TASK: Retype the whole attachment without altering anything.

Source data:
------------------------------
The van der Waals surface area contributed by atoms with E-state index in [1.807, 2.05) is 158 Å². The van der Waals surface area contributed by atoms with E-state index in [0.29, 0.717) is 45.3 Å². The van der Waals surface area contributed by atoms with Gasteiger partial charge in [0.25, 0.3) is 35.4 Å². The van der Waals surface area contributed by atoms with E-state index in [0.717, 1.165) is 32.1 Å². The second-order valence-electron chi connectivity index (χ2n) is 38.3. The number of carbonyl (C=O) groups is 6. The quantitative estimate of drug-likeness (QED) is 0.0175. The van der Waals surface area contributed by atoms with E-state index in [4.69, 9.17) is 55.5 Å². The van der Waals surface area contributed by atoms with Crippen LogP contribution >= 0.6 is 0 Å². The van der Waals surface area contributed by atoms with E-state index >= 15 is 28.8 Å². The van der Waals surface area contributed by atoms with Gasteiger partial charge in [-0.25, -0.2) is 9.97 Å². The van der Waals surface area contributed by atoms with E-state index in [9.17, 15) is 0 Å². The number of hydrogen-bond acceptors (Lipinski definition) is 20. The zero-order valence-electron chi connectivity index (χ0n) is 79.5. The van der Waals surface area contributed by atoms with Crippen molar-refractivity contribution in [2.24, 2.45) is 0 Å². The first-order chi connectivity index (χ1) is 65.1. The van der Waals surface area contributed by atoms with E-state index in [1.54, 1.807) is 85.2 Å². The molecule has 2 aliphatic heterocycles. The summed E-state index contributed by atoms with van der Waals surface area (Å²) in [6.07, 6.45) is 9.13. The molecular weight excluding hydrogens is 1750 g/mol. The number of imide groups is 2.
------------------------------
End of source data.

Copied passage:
The van der Waals surface area contributed by atoms with E-state index in [1.807, 2.05) is 158 Å². The van der Waals surface area contributed by atoms with E-state index in [0.29, 0.717) is 45.3 Å². The van der Waals surface area contributed by atoms with Gasteiger partial charge in [0.25, 0.3) is 35.4 Å². The van der Waals surface area contributed by atoms with E-state index in [0.717, 1.165) is 32.1 Å². The second-order valence-electron chi connectivity index (χ2n) is 38.3. The number of carbonyl (C=O) groups is 6. The quantitative estimate of drug-likeness (QED) is 0.0175. The van der Waals surface area contributed by atoms with E-state index in [4.69, 9.17) is 55.5 Å². The van der Waals surface area contributed by atoms with Crippen LogP contribution >= 0.6 is 0 Å². The van der Waals surface area contributed by atoms with E-state index >= 15 is 28.8 Å². The van der Waals surface area contributed by atoms with Gasteiger partial charge in [-0.25, -0.2) is 9.97 Å². The van der Waals surface area contributed by atoms with E-state index in [9.17, 15) is 0 Å². The number of hydrogen-bond acceptors (Lipinski definition) is 20. The zero-order valence-electron chi connectivity index (χ0n) is 79.5. The van der Waals surface area contributed by atoms with Crippen molar-refractivity contribution in [2.24, 2.45) is 0 Å². The first-order chi connectivity index (χ1) is 65.1. The van der Waals surface area contributed by atoms with E-state index in [1.54, 1.807) is 85.2 Å². The molecule has 2 aliphatic heterocycles. The summed E-state index contributed by atoms with van der Waals surface area (Å²) in [6.07, 6.45) is 9.13. The molecular weight excluding hydrogens is 1750 g/mol. The number of imide groups is 2.